Sam Wang

Sam Wang is a professor of neuroscience and molecular biology at Princeton University. He is the co-founder of the Princeton Election Consortium.

Recent Articles

The Transition from Obama to Trump Brings a Nosedive in Public Approval for the President

Trump has the shakiest base of approval of any incoming president in 60 years.

AP Photo/Jose Luis Magana
Numbers can help put a change in administration into perspective. The contrast in the style of leadership between outgoing President Barack Obama and incoming President-elect Donald Trump is obvious. Six decades of polling from Gallup show something additional: the most abrupt decline ever recorded of public approval of the person in the White House. As judged by popular opinion at the end of his term, President Obama is regarded about as well as Presidents John F. Kennedy and George H.W. Bush, and nearly as well as Dwight Eisenhower and Ronald Reagan, who historians rank in the top quartile of presidents. And Bill Clinton actually topped all recent outgoing presidents in popularity. We won't have a job approval number for Trump yet until he is sworn in. But we do have a closely related survey number, his personal approval. Trump has the lowest approval rating of any incoming president in decades. In the past, presidents started out with majority approval—that even includes...

The Hardened Divide in American Politics

When did hyper-partisanship begin? Pre-election polling data point to the mid-1990s.

(Photo: AP/Mel Evans)
Although news reports and commentators during this year’s presidential election have focused on twists in the race and shifts in polls, the real story about campaigns since the mid-1990s is how little movement there is during a general election. American voters are much less open to persuasion by the other side than they used to be. With increased partisan polarization among voters, how states vote from one election to the next also changes much less than it previously did. That’s the reason we can talk about “red states” and “blue states” and focus on only a few battlegrounds. Election outcomes aren’t foreordained, but all the movement has been taking place within a relatively narrow range. The volatility of public opinion during an election year can be measured using the standard deviation, a number that describes how far sentiment has departed from the average. Like the stock market, presidential races may be volatile (high standard...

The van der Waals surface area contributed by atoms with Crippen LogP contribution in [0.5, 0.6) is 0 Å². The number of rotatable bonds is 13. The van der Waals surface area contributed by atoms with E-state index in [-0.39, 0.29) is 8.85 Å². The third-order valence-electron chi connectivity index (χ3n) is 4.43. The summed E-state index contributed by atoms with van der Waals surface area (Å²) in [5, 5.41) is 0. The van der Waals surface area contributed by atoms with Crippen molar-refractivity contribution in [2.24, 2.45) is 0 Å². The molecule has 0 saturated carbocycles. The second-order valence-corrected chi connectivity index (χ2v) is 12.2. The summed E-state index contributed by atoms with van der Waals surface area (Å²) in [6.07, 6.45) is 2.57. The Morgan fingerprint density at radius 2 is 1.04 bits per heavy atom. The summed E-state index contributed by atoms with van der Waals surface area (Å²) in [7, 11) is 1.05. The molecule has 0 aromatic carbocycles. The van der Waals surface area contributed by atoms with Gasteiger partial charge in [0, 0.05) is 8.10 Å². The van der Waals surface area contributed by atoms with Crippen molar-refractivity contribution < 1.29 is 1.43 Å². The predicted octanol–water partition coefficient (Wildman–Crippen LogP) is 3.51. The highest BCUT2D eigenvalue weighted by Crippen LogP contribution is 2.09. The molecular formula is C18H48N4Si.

Losing Ohio Improves Trump’s Chances to Win the Nomination

Keeping John Kasich in the race divides the anti-Trump vote.

AP Photo/John Minchillo
Two months ago, based on a computer model I developed of the Republican delegate race, I wrote in The American Prospect that the GOP’s nomination rules tilted the playing field to Donald Trump’s advantage. For Trump’s opponents, the time window for counteracting many of those advantages and winning a first-ballot nomination has passed . Now the campaign enters a new phase, as Trump’s rivals try to deny him a majority of pledged delegates going into the convention. Simulating the remaining contests based on current polling data, my model picks up an unexpected wrinkle: Trump’s strongest position comes if he loses the primary in Ohio on Tuesday. Tomorrow marks the start of an onslaught of winner-take-all elections, which will continue for the rest of the primary season. A winner-take-all rule rewards the first-place finisher even without a majority, and therefore gives the biggest advantage when the field is divided. Two of the first winner-take-all...

GOP Nomination Rules Tilt the Playing Field toward Donald Trump

Even without a majority of the votes, Trump can win a majority of the delegates.

AP Photo/Lance Iversen
Pundits have assured us that the support for Donald Trump is so limited that he can’t possibly get the GOP presidential nomination. Last week in The New York Times , Ross Douthat argued that Trump has a ceiling around 30 percent of Republican voters and consequently will be defeated. To put this numerical claim to the test, I have created a detailed state-by-state simulation of the nomination rules. My conclusion may surprise you: Trump’s current level of support may be enough to deliver him the nomination on the first ballot at the Republican National Convention in July. Political science research suggests that the “party decides,”—that is, a party’s insiders ultimately have a decisive say in choosing the presidential ticket. In this year’s splintered Republican field, however, the power players have been largely silent , as if waiting for a “mainstream” leader to emerge. The frontrunner in polls , Trump, has never held office. In...

One Reason the Democrats Lost So Big in Midterms: Exceptionally Low Voter Turnout

Not since 1942 has turnout been so low.

(AP Photo/Stephen B. Morton)
When turnout falls, Democrats perform worse in elections. That general pattern is well known. In making their forecasts, pollsters try to estimate what that turnout will be on the basis of previous elections. This year, pre-election opinion polls were off by the largest amount seen in over 20 years. Could this massive underperformance by Democrats have been connected to a wrong guess about turnout? Here is a graph of turnout over the history of the United States. The data come from the Vital Statistics of American Politics and were plotted by Michael McDonald . As the graph shows, fewer people vote in midterm elections than in presidential elections—about 30 percent fewer, in the post-Watergate era. Data from Vital Statistics of American Politics , plotted by Michael McDonald. I have added to this graph an arrowhead indicating McDonald's current estimate of 2014 voter turnout: a dismal 36.3 percent of the voting-eligible population (VEP). This is the lowest rate of turnout since...